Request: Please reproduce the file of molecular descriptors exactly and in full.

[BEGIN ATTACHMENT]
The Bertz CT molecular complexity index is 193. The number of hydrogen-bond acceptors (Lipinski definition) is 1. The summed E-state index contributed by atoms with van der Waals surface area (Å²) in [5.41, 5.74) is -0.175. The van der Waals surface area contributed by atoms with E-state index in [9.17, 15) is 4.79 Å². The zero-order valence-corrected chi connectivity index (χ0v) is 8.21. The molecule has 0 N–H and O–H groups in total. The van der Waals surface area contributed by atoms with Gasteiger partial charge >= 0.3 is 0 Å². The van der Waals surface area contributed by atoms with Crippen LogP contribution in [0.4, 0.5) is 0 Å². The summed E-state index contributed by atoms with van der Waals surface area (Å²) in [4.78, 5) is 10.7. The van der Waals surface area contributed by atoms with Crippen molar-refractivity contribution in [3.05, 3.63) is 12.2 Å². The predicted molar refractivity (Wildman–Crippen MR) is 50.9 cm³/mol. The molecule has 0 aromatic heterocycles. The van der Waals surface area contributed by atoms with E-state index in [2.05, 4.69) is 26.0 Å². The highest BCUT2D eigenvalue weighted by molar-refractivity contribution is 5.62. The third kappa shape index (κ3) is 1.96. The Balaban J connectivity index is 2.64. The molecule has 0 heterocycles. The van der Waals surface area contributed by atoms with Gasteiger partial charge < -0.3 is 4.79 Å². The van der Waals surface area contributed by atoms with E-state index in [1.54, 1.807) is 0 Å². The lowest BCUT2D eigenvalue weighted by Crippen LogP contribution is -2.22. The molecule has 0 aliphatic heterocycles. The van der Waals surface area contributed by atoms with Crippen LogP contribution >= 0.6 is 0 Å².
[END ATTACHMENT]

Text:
The Bertz CT molecular complexity index is 193. The number of hydrogen-bond acceptors (Lipinski definition) is 1. The summed E-state index contributed by atoms with van der Waals surface area (Å²) in [5.41, 5.74) is -0.175. The van der Waals surface area contributed by atoms with E-state index in [9.17, 15) is 4.79 Å². The zero-order valence-corrected chi connectivity index (χ0v) is 8.21. The molecule has 0 N–H and O–H groups in total. The van der Waals surface area contributed by atoms with Gasteiger partial charge >= 0.3 is 0 Å². The van der Waals surface area contributed by atoms with Crippen LogP contribution in [0.4, 0.5) is 0 Å². The summed E-state index contributed by atoms with van der Waals surface area (Å²) in [4.78, 5) is 10.7. The van der Waals surface area contributed by atoms with Crippen molar-refractivity contribution in [3.05, 3.63) is 12.2 Å². The predicted molar refractivity (Wildman–Crippen MR) is 50.9 cm³/mol. The molecule has 0 aromatic heterocycles. The van der Waals surface area contributed by atoms with E-state index in [2.05, 4.69) is 26.0 Å². The highest BCUT2D eigenvalue weighted by molar-refractivity contribution is 5.62. The third kappa shape index (κ3) is 1.96. The Balaban J connectivity index is 2.64. The molecule has 0 heterocycles. The van der Waals surface area contributed by atoms with Gasteiger partial charge < -0.3 is 4.79 Å². The van der Waals surface area contributed by atoms with E-state index in [1.54, 1.807) is 0 Å². The lowest BCUT2D eigenvalue weighted by Crippen LogP contribution is -2.22. The molecule has 0 aliphatic heterocycles. The van der Waals surface area contributed by atoms with Crippen LogP contribution >= 0.6 is 0 Å².